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Vitamin supplementation and athletic performance.

Abstract

Vitamins serve primarily as regulators of metabolic functions, many of which are critical to exercise performance. Depending upon the nature of their sport, e.g., strength, speed, power, endurance, or fine motor control, athletes may use megadoses of various vitamins in attempts to increase specific metabolic processes important to improved performance. Surveys have indicated that most elite athletes do take vitamin supplements, often in dosages greater than 50-100 times the United States Recommended Dietary Allowances. The theoretical basis underlying the use of each vitamin depends upon its specific metabolic function in relation to sport. Vitamin A functions to maintain night vision; thiamin, riboflavin, niacin, and pantothenic acid are all involved in muscle cell energy metabolism; niacin may also block free fatty acid release; pyridoxine is involved in the synthesis of hemoglobin and other oxygen transfer protein; folic acid and vitamin B12 are integrally involved in red blood cell (RBC) development; vitamins C and E are antioxidants, possibly preventing the destruction of the red blood cell membrane during exercise; vitamin D may be involved in muscle cell energetics through its influence on calcium. These are but a few of the possible metabolic functions of vitamins which have been suggested to have ergogenic applications to sport. Research has shown that a vitamin deficiency impairs physical performance. If this deficiency is corrected, performance usually improves. In general, vitamin supplementation to an athlete on a well-balanced diet has not been shown to improve performance. However, additional research with certain vitamins appears to be warranted, such as with the vitamin B complex and fine motor control, and with vitamin E and endurance at high altitudes. Moreover, research with megadose supplementation may also be necessary.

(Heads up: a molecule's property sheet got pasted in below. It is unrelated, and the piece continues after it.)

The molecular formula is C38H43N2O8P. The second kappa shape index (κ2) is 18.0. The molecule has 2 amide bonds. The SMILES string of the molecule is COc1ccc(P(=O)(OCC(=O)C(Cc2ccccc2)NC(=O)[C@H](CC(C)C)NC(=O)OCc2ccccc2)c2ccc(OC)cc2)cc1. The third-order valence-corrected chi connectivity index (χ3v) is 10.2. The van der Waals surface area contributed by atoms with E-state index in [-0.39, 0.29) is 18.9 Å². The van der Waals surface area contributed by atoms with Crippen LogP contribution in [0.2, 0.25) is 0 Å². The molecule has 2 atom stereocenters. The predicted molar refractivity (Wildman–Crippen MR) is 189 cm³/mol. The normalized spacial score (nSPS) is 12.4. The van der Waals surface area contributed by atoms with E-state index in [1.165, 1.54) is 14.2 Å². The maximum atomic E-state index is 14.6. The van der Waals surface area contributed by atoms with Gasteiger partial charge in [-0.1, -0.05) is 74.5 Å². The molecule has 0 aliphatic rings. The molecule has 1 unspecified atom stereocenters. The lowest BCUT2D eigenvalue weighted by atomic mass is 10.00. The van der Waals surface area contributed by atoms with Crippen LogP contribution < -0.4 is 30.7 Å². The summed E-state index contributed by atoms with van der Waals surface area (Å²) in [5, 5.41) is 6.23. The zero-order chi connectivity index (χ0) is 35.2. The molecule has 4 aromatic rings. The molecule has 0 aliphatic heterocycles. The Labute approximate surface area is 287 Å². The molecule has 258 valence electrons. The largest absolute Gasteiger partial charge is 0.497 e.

PMID:
2507696
[Indexed for MEDLINE]

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